Obesity, or excessive body fat, is a complex condition involving the interaction of genetics, environment, and behavior. This is especially evident in Mississippi, where cultural practices, lifestyle choices, policy, and environmental factors have combined to place the state at the forefront of the national epidemic in obesity. Between 1990 and 2014 Mississippi’s adult obesity rate more than doubled, from 15 percent (the highest in the country) to 35.5 percent (third-highest). Another 35.2 percent of adult Mississippians were classified as overweight (having excessive body fat but less than obese levels). Rates are significantly higher among African Americans, among women, and among those aged twenty-six to sixty-four as well as in lower-income households.

Obesity is also a problem among Mississippi’s younger people, although signs of improvement are evident. The obesity rate for high school students fell from 18.1 percent in 2009 to 15.4 percent in 2013, while the number of overweight high school students declined from 17.7 in 2007 to 15.4 percent in 2013. Mary Currier, the state health officer, attributed the improvement to the Healthy Schools Act of 2007, which mandated healthy lunches, eliminated sugary drinks and snacks from schools, and required 150 minutes of physical activity a week for students. In addition, the obesity rate for two- to four-year-olds from low-income families dropped from 14.6 percent in 2008 to 14.9 percent in 2011.

Mississippians continue to suffer serious health conditions as a result of being overweight/obese. The adult diabetes rate has climbed from 6.9 percent in 1990 to 13.0 percent in 2014 (the second-highest rate in the country), while the adult hypertension rate rose from 28.2 percent to 40.0 percent (third-highest) over that span. Rates of obesity-related heart disease, arthritis, and cancer have also risen and are projected to continue increasing. In children, obesity not only is a harbinger of adulthood obesity and morbidity but carries current risks for metabolic, respiratory, hepatic, orthopedic, endocrine, and psychological problems, including low self-esteem and depression. Obesity places significant stress on the health care system: in 2008, the state incurred $925 million in health care costs directly related to obesity, a number that could reach an estimated $3.9 billion by 2018. Mississippi’s mortality rates from cardiovascular disease, diabetes, and stroke are among the nation’s highest, owing in part to obesity.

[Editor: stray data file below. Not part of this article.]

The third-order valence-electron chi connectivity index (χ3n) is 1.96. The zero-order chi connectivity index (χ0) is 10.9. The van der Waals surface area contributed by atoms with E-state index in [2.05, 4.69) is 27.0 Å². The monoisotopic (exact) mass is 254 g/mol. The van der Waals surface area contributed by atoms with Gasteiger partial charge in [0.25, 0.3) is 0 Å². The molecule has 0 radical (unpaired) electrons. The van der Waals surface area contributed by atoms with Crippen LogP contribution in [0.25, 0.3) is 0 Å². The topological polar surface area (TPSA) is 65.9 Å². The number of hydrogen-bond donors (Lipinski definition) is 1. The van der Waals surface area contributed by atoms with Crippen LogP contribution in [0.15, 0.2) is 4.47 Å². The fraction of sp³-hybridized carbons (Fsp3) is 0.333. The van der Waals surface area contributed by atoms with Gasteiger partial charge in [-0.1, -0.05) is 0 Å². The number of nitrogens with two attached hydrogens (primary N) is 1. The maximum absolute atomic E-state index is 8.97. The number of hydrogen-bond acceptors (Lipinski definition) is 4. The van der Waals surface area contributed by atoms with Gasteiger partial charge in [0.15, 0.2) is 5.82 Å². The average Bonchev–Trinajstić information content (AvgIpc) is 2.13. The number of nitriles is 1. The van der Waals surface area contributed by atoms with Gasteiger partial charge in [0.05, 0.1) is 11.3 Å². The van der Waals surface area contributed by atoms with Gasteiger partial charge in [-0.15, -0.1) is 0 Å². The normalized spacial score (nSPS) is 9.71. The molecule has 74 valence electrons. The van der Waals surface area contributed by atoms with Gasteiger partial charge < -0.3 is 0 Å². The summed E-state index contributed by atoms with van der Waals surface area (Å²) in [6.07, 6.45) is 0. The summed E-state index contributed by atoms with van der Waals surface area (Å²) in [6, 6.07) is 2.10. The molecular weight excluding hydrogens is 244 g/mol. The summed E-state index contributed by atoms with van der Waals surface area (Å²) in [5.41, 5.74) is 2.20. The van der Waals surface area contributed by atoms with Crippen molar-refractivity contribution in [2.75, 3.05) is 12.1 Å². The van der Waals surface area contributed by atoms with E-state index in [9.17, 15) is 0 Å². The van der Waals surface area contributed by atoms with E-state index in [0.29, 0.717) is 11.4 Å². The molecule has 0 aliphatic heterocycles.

The role of genetics in appetite, metabolism, and other facets of obesity research is under intensive investigation. In addition, ecological factors such as nutrition knowledge, coping skills, body image, comorbid conditions, level of health literacy, overall literacy level, and self-efficacy play a role. Behavioral factors include decreased physical activity, increased sedentary activity, and decreased fruit and vegetable intake, especially associated with a high calorie/high fat diet. Family influences are crucial in the development of obesity, particularly childhood obesity, and range from food budget to dietary quality, frequency of fast-food meals, and family attitudes toward nutrition and physical activity. Other environmental factors that affect obesity within Mississippi are its levels of poverty and education, the local availability of fresh produce, the availability of recreational facilities, the ubiquitousness of fast-food and buffet-style restaurants, deeply ingrained cultural patterns, and the humid climate. Mississippi’s cultural legacy includes hospitality that often takes the form of delicious but calorie-laden cuisine, traditions that incorporate feasting, and strong feelings related to individual choices.